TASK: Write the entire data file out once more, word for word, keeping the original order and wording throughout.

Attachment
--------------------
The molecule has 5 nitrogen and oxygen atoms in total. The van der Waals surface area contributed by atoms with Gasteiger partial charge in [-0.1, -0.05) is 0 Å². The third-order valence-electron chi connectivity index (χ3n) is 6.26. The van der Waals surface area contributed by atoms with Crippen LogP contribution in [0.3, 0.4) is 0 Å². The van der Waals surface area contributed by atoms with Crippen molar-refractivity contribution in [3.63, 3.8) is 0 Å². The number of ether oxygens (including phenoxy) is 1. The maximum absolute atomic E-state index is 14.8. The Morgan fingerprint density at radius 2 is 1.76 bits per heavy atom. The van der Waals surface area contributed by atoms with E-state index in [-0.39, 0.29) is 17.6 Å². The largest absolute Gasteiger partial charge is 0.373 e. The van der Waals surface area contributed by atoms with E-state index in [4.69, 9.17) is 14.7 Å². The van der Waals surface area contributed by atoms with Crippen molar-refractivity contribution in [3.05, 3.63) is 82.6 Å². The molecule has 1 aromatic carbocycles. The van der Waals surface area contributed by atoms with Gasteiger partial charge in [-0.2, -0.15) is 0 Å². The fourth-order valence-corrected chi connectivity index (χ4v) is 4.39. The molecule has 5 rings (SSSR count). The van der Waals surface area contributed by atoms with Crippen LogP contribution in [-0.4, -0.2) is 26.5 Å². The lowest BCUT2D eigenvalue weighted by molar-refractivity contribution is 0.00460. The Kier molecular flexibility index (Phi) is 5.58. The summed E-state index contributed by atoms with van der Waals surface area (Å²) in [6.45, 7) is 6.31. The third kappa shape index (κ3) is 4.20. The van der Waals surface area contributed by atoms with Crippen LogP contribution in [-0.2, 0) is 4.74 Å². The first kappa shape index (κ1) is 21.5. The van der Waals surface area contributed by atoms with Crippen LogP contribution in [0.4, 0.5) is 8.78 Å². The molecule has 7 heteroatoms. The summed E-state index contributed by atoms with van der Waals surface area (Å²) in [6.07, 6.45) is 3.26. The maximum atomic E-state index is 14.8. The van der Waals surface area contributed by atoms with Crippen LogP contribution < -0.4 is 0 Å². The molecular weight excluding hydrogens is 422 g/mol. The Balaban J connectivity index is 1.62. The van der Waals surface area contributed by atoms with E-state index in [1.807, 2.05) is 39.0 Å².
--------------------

The molecule has 5 nitrogen and oxygen atoms in total. The van der Waals surface area contributed by atoms with Gasteiger partial charge in [-0.1, -0.05) is 0 Å². The third-order valence-electron chi connectivity index (χ3n) is 6.26. The van der Waals surface area contributed by atoms with Crippen LogP contribution in [0.3, 0.4) is 0 Å². The van der Waals surface area contributed by atoms with Crippen molar-refractivity contribution in [3.63, 3.8) is 0 Å². The number of ether oxygens (including phenoxy) is 1. The maximum absolute atomic E-state index is 14.8. The Morgan fingerprint density at radius 2 is 1.76 bits per heavy atom. The van der Waals surface area contributed by atoms with E-state index in [-0.39, 0.29) is 17.6 Å². The largest absolute Gasteiger partial charge is 0.373 e. The van der Waals surface area contributed by atoms with E-state index in [4.69, 9.17) is 14.7 Å². The van der Waals surface area contributed by atoms with Crippen molar-refractivity contribution in [3.05, 3.63) is 82.6 Å². The molecule has 1 aromatic carbocycles. The van der Waals surface area contributed by atoms with Gasteiger partial charge in [-0.2, -0.15) is 0 Å². The fourth-order valence-corrected chi connectivity index (χ4v) is 4.39. The molecule has 5 rings (SSSR count). The van der Waals surface area contributed by atoms with Crippen LogP contribution in [-0.4, -0.2) is 26.5 Å². The lowest BCUT2D eigenvalue weighted by molar-refractivity contribution is 0.00460. The Kier molecular flexibility index (Phi) is 5.58. The summed E-state index contributed by atoms with van der Waals surface area (Å²) in [6.45, 7) is 6.31. The third kappa shape index (κ3) is 4.20. The van der Waals surface area contributed by atoms with Crippen LogP contribution in [-0.2, 0) is 4.74 Å². The first kappa shape index (κ1) is 21.5. The van der Waals surface area contributed by atoms with Crippen LogP contribution in [0.4, 0.5) is 8.78 Å². The molecule has 7 heteroatoms. The summed E-state index contributed by atoms with van der Waals surface area (Å²) in [6.07, 6.45) is 3.26. The maximum atomic E-state index is 14.8. The van der Waals surface area contributed by atoms with Crippen LogP contribution < -0.4 is 0 Å². The molecular weight excluding hydrogens is 422 g/mol. The Balaban J connectivity index is 1.62. The van der Waals surface area contributed by atoms with E-state index in [1.807, 2.05) is 39.0 Å².